*Paid Advertisement. Not financial advice. RugDoc is not responsible for the projects showcased here. DYOR and ape safu.

Introduction to liquidity pools

Liquidity pools play an important role in yield farming. To better understand how liquidity pools work, we will explain what liquidity pools are, what the mechanism is behind them and what to take in account before investing in liquidity pools.

What are liquidity pools #

Liquidity pools (LP) are pools of tokens that are managed by smart contracts. Because decentralized exchanges (DEXes) do not provide liquidity themselves, investors are needed to deposit their tokens into pools to provide liquidity for token pairs. This allows traders to swap between the tokens from the token pairs. In essence, liquidity pools are the trading aspect of a decentralized exchange.

How liquidity pools work #

A liquidity pool always contains two or more tokens. Each liquidity pool creates a market for the assets in the pool. Cake/BNB is a good example of a popular liquidity pool at the DEX Pancakeswap.

Liquidity pools can be created via a DEX, if one does not yet exist for a specific token pair. To do so, liquidity providers must add both token contract addresses and deposit these tokens into the liquidity pool. DEXes aim to maintain liquidity pools with a token ratio of 50/50. This means that in our Pancakeswap example, liquidity providers will have to deposit the same value of CAKE and BNB into the liquidity pool.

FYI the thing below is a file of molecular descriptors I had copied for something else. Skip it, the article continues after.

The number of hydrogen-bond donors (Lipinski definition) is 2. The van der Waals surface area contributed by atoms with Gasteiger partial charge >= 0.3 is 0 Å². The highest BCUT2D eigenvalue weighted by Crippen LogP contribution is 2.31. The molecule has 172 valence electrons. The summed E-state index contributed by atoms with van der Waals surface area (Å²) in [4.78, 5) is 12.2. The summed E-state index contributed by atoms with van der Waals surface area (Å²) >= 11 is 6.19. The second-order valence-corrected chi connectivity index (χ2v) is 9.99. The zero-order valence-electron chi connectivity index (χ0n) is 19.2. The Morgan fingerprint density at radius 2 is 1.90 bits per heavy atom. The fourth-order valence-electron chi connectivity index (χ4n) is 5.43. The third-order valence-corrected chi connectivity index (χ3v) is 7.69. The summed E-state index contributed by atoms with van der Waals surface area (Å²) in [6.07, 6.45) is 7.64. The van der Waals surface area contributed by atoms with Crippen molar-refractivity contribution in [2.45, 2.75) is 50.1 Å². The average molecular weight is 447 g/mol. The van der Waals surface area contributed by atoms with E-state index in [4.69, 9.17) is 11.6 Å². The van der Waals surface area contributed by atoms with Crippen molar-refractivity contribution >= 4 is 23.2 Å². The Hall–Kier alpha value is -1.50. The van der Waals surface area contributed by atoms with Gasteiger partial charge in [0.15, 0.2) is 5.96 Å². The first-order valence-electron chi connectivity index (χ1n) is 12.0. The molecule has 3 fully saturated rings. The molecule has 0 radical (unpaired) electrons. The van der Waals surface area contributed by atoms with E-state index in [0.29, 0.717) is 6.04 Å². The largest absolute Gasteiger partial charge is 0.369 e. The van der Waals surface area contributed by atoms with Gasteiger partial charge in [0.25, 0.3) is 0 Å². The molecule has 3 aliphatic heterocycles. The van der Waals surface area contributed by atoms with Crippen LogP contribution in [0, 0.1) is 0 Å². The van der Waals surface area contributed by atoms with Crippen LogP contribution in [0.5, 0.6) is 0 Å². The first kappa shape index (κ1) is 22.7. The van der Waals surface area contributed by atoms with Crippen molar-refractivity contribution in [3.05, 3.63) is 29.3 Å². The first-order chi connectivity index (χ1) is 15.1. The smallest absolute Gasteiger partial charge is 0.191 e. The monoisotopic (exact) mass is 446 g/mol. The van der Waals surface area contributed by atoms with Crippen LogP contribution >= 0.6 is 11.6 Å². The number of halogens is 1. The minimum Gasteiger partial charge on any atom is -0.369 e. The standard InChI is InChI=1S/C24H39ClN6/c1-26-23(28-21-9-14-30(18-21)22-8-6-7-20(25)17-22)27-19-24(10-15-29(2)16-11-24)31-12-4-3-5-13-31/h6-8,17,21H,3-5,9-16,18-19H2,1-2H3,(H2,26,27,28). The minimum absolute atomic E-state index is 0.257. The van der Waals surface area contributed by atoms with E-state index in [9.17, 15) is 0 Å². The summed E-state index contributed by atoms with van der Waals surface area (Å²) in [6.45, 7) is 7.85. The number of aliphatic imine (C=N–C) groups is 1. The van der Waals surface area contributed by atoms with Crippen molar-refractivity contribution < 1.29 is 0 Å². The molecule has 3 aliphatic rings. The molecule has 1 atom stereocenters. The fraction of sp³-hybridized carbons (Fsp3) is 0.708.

After the liquidity provider has deposited his tokens into the pool, he will receive an amount of LP tokens in return. These tokens are the receipt of the deposit. Make sure you don’t lose these LP tokens, as they are needed to withdraw your assets from the liquidity pool. Every time a transaction (read: swap) is made in the liquidity pool, a certain percentage (usually 0.3%) goes to the LP token holders.

Using a deterministic price algorithm, any token swap within a liquidity pool will result in a price shift. This algorithm is also known as an automated market maker (AMM).

A constant commodity market maker algorithm is used for basic liquidity pools such as the one used by Pancakeswap, which results in the amounts of the token pair remaining the same. This algorithm allows liquidity pools to maintain their liquidity, regardless of the size of the trades. The reason for this is that as the target amount increases, the algorithm increases the price of the token asymptotically.